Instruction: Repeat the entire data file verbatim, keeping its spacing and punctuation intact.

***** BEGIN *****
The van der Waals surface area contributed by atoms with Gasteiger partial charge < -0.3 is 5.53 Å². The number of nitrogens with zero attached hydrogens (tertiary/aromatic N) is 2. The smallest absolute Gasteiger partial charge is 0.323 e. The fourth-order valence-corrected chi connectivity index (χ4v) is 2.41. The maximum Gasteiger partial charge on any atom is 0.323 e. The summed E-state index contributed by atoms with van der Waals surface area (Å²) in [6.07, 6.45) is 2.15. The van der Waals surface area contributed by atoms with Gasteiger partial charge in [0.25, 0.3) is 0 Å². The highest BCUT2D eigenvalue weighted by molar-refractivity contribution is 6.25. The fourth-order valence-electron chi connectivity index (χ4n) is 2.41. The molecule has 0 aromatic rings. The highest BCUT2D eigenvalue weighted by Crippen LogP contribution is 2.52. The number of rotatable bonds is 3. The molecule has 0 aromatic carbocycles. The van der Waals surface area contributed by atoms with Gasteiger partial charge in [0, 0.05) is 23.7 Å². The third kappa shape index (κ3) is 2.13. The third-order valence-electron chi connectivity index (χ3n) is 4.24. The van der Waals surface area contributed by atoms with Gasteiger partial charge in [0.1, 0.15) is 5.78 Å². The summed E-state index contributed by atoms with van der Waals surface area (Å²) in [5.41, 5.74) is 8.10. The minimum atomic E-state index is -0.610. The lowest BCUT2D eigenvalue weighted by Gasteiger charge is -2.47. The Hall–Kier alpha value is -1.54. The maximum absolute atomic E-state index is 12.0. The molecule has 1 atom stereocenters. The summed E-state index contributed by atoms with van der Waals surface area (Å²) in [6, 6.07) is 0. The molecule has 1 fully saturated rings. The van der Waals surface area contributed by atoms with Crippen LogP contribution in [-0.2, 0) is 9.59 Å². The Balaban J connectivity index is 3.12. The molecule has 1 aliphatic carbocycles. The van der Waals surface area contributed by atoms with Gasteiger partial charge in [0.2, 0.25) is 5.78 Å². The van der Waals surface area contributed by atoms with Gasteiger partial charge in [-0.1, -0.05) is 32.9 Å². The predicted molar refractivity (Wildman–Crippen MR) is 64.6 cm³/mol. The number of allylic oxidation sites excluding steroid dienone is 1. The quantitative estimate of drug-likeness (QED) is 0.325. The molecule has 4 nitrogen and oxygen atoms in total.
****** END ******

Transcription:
The van der Waals surface area contributed by atoms with Gasteiger partial charge < -0.3 is 5.53 Å². The number of nitrogens with zero attached hydrogens (tertiary/aromatic N) is 2. The smallest absolute Gasteiger partial charge is 0.323 e. The fourth-order valence-corrected chi connectivity index (χ4v) is 2.41. The maximum Gasteiger partial charge on any atom is 0.323 e. The summed E-state index contributed by atoms with van der Waals surface area (Å²) in [6.07, 6.45) is 2.15. The van der Waals surface area contributed by atoms with Gasteiger partial charge in [0.25, 0.3) is 0 Å². The highest BCUT2D eigenvalue weighted by molar-refractivity contribution is 6.25. The fourth-order valence-electron chi connectivity index (χ4n) is 2.41. The molecule has 0 aromatic rings. The highest BCUT2D eigenvalue weighted by Crippen LogP contribution is 2.52. The number of rotatable bonds is 3. The molecule has 0 aromatic carbocycles. The van der Waals surface area contributed by atoms with Gasteiger partial charge in [0, 0.05) is 23.7 Å². The third kappa shape index (κ3) is 2.13. The third-order valence-electron chi connectivity index (χ3n) is 4.24. The van der Waals surface area contributed by atoms with Gasteiger partial charge in [0.1, 0.15) is 5.78 Å². The summed E-state index contributed by atoms with van der Waals surface area (Å²) in [5.41, 5.74) is 8.10. The minimum atomic E-state index is -0.610. The lowest BCUT2D eigenvalue weighted by Gasteiger charge is -2.47. The Hall–Kier alpha value is -1.54. The maximum absolute atomic E-state index is 12.0. The molecule has 1 atom stereocenters. The summed E-state index contributed by atoms with van der Waals surface area (Å²) in [6, 6.07) is 0. The molecule has 1 fully saturated rings. The van der Waals surface area contributed by atoms with Crippen LogP contribution in [-0.2, 0) is 9.59 Å². The Balaban J connectivity index is 3.12. The molecule has 1 aliphatic carbocycles. The van der Waals surface area contributed by atoms with Gasteiger partial charge in [0.2, 0.25) is 5.78 Å². The van der Waals surface area contributed by atoms with Gasteiger partial charge in [-0.1, -0.05) is 32.9 Å². The predicted molar refractivity (Wildman–Crippen MR) is 64.6 cm³/mol. The number of allylic oxidation sites excluding steroid dienone is 1. The quantitative estimate of drug-likeness (QED) is 0.325. The molecule has 4 nitrogen and oxygen atoms in total.